Multiple methods are used for DNA sequencing, but targeted sequencing has proven itself to be a highly accurate, quick and affordable solution among them. To know more about what exactly the method involves and how it works to provide fast and reliable results, do read on. (Find out here)
What is DNA Sequencing?
Before we get into more details regarding the specific method and how it works, a basic introduction is necessary to explain what DNA sequencing refers to. The methods and the reasons may vary, but all gene sequencing techniques have the same primary goal, which is to determine the sequence of the four DNA bases within the subject molecule. The four nitrogenous bases, aka nucleotides, are adenine (A), cytosine (C), thymine (T), and guanine (G). A most intriguing fact is that, despite there being vast differences between the various forms of life on planet earth, these four nucleotides are universally found to be present in the DNA of all living organisms, including unicellular lifeforms.
What is DNA Sequencing Used for?
By determining the order in which the bases are arranged within the two strands of the subject DNA, vast amounts of biological information can be derived about the organism, or a specific portion of it. However, the immediate information which DNA sequencing reveals to us is the type of information that is contained within the specific segment in study.
For instance, knowledge regarding the nucleotide arrangements can reveal which parts contain genes, and which parts only contain directive information to regulate those genes. Aside from that, gene sequencing results can help medical experts notice unusual changes that indicate if and how an individual is being afflicted by a condition or a disease. Data from DNA sequencing can also reveal the subject's chances of developing certain diseases/conditions in the future.
What is Targeted DNA Sequencing and How Does It Work?
Targeted sequencing, aka resequencing, is one of the more focused methods of DNA sequencing which concentrates on finding and analyzing specific genetic mutations within a relevant sample. To establish relevance and qualify as a sample for targeted DNA sequencing, the sample panel must contain DNA which has been linked to the condition or disease in some way or the other.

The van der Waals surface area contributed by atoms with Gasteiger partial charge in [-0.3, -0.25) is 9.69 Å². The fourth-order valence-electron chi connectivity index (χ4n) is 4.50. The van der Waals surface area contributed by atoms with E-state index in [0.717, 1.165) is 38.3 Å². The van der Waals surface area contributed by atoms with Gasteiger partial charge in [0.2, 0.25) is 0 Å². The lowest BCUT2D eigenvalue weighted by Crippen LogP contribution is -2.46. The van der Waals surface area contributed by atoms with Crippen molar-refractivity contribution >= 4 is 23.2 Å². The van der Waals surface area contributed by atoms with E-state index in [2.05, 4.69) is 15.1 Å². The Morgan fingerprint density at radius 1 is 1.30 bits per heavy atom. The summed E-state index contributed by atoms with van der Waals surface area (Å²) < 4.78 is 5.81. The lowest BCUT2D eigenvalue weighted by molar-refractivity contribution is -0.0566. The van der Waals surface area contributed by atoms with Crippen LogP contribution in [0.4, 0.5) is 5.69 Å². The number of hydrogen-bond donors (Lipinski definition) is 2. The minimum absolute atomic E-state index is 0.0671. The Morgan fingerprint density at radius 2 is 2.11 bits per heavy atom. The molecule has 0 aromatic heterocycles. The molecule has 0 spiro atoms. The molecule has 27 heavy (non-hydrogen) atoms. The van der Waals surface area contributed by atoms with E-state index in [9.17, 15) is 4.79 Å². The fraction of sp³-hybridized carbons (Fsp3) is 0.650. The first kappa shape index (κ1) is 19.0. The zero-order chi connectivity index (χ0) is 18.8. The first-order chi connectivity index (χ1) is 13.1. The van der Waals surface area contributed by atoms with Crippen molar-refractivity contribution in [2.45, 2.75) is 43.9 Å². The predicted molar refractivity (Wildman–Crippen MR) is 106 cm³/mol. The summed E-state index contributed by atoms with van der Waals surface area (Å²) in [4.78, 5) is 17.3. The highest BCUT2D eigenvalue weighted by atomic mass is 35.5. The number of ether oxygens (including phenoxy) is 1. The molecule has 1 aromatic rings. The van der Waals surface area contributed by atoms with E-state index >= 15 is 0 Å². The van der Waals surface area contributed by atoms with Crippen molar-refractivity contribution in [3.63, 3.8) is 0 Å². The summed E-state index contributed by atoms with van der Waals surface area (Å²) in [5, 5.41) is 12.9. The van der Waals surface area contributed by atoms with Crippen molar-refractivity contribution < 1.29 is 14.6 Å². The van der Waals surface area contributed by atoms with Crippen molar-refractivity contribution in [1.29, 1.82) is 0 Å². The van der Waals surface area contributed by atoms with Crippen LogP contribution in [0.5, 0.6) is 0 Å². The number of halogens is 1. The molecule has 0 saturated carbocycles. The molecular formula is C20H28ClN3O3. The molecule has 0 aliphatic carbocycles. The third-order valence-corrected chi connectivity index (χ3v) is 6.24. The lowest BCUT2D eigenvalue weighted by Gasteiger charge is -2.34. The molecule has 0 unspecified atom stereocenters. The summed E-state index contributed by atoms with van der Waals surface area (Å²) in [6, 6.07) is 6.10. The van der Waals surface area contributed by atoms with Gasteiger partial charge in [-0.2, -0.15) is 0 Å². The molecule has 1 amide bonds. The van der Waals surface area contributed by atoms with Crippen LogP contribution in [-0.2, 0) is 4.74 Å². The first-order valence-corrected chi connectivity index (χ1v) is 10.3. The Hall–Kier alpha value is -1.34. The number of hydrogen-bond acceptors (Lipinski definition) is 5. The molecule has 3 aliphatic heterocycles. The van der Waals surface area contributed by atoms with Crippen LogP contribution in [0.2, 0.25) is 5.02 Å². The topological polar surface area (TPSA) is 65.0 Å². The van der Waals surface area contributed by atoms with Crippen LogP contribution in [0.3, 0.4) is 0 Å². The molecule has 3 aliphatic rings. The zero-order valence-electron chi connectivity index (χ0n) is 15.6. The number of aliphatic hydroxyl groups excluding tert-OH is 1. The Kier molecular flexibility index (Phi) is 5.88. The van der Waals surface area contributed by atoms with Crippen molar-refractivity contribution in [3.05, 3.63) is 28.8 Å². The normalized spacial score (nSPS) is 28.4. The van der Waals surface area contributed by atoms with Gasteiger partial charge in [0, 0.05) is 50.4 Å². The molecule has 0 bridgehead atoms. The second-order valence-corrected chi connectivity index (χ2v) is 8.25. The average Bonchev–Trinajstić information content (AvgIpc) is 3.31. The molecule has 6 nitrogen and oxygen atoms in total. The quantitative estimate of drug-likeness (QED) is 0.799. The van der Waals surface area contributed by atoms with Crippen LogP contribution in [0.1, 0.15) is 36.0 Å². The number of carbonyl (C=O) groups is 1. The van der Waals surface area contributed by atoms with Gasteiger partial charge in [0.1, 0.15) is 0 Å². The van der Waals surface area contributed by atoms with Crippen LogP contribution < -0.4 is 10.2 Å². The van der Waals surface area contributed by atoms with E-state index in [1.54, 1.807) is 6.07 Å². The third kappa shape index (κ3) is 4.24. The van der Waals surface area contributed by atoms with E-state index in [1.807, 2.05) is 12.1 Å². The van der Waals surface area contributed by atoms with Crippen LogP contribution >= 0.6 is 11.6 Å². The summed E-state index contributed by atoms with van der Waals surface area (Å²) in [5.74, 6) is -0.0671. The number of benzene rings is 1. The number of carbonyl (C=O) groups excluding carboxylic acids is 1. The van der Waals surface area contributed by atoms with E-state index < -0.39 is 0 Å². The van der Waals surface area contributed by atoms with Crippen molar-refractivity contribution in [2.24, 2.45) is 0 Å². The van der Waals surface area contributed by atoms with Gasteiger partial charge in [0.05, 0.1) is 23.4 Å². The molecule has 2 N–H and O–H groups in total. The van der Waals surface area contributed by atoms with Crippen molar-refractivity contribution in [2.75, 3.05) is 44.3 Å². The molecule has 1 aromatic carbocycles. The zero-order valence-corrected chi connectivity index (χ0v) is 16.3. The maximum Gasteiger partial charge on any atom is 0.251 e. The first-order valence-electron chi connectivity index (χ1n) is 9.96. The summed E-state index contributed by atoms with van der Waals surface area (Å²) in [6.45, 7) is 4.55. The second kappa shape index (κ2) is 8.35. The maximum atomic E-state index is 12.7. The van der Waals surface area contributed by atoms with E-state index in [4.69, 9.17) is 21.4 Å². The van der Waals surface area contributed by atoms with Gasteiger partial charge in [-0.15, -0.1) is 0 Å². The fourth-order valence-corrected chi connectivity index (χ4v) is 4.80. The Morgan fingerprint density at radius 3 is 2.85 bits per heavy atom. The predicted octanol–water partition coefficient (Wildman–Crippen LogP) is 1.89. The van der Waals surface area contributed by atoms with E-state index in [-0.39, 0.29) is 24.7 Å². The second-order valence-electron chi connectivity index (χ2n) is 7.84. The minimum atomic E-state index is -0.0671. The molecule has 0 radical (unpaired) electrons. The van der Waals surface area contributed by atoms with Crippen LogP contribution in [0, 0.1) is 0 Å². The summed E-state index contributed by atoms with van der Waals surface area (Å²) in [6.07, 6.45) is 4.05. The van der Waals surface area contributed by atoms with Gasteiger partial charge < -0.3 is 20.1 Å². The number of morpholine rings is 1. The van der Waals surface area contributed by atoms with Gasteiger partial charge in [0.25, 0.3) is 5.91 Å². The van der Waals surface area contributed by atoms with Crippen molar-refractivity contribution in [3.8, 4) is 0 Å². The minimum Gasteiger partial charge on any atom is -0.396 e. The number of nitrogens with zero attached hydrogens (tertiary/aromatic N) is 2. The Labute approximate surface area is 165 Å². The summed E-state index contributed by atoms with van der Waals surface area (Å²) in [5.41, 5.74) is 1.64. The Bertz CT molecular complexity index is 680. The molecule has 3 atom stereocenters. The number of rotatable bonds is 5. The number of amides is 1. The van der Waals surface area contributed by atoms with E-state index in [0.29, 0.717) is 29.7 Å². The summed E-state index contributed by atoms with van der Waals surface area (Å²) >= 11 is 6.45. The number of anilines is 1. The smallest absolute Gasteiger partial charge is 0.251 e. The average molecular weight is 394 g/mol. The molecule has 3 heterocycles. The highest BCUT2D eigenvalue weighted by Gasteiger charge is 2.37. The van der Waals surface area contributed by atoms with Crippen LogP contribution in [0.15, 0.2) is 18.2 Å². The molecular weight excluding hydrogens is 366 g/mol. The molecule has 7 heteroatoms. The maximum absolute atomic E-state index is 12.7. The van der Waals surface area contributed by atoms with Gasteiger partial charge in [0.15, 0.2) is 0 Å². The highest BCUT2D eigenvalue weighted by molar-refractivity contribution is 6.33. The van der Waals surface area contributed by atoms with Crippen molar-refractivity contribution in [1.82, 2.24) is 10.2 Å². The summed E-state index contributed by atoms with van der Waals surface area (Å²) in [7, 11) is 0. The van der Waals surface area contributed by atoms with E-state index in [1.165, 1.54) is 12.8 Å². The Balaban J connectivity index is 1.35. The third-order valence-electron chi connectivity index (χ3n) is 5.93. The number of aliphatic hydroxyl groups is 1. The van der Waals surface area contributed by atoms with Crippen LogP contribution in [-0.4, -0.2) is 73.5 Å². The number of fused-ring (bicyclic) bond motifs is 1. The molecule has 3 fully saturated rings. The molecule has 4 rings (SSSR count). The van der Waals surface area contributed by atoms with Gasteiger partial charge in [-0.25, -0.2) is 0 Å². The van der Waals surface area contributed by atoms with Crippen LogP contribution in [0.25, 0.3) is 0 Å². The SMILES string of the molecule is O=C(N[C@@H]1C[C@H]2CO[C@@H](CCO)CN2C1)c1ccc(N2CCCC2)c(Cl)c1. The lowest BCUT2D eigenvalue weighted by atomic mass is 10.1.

Also known as a focus sample, the link between it and the concerned disease/condition is not always preestablished, but only suspected. The link can be established by either the effects of a disease/condition, or the phenotypical effects associated with the suspected/established pathogen. As a result of the focused approach, data produced from targeted DNA sequencing is far more specific, relevant and manageable than it would be with other more traditional techniques.
Why Targeted Sequencing is Used: Benefits
By now, it should be clear as to how a more focused approach can indeed be a lot more useful in certain scenarios. We will still highlight the usual benefits of targeted DNA sequencing, which should make it easier for the reader to understand, why the technique is so popular.
It presents itself as a major timesaver for clinical, medical and industrial projects which require quick results.
Targeted sequencing is more expensive in the short term, but extremely cost-effective for projects that would take a lot more time to be completed via other DNA sequencing methods.
There is no associated cost of target enrichment, which is a must for whole-genome and whole-exome sequencing.
Covers a much wider range of single nucleotide polymorphisms (SNPs) and indels nowadays.
When applicable, it can save patients from prolonged suffering and even death, by producing faster and more accurate results for instances of selective LSD (lysosomal storage disorders) diagnosis.
What is TNGS?
Targeted Next Generation Sequencing (TNGS) is not exactly a very specific scientific term, but rather a phrase that has been assigned to advanced targeted sequencing methods which meet the following standards.
Faster results than what is considered to be the standard average time necessary for completing a targeted genetic sequencing report in respect to the particular project.
Adaptability to undertake and complete with accuracy, both large- and small-scale genetic sequencing tests.
Capability to conduct targeted sequencing on multiple, different samples simultaneously, but at a lower cost than what such projects would normally entail.
In other words, TNGS amplifies and expands many of the usual benefits that come naturally with the targeted DNA sequencing method. It has become the established norm across all top facilities in the United States and other developed regions, although certain discrepancies in the method's actual capability do exist depending on the concerned facility.
In brief, this should be sufficient knowledge to provide you with an introductory concept of DNA sequencing in general, as well as targeted sequencing in particular. Unfortunately, TNGS cannot yet be implemented for everything, given that the same focused nature of the sequencing method that garners fast and accurate results, also limits its useability to established, exploratory and experimental instances.
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